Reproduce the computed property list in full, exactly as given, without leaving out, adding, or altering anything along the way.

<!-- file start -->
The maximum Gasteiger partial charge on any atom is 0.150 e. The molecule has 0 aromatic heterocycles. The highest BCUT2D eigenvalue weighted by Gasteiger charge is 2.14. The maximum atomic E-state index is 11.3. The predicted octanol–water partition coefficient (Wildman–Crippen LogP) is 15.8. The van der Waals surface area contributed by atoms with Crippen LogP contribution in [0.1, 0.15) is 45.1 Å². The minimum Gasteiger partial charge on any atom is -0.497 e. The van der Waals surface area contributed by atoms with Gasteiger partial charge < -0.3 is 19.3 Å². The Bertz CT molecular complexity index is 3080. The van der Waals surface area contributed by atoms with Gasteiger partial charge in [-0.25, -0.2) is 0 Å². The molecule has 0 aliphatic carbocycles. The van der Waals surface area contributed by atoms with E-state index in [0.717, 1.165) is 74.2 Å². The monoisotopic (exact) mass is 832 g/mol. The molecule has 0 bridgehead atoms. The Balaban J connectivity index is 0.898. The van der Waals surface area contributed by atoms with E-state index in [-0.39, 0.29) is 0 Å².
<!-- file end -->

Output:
The maximum Gasteiger partial charge on any atom is 0.150 e. The molecule has 0 aromatic heterocycles. The highest BCUT2D eigenvalue weighted by Gasteiger charge is 2.14. The maximum atomic E-state index is 11.3. The predicted octanol–water partition coefficient (Wildman–Crippen LogP) is 15.8. The van der Waals surface area contributed by atoms with Crippen LogP contribution in [0.1, 0.15) is 45.1 Å². The minimum Gasteiger partial charge on any atom is -0.497 e. The van der Waals surface area contributed by atoms with Gasteiger partial charge < -0.3 is 19.3 Å². The Bertz CT molecular complexity index is 3080. The van der Waals surface area contributed by atoms with Gasteiger partial charge in [-0.25, -0.2) is 0 Å². The molecule has 0 aliphatic carbocycles. The van der Waals surface area contributed by atoms with E-state index in [0.717, 1.165) is 74.2 Å². The monoisotopic (exact) mass is 832 g/mol. The molecule has 0 bridgehead atoms. The Balaban J connectivity index is 0.898. The van der Waals surface area contributed by atoms with E-state index in [-0.39, 0.29) is 0 Å².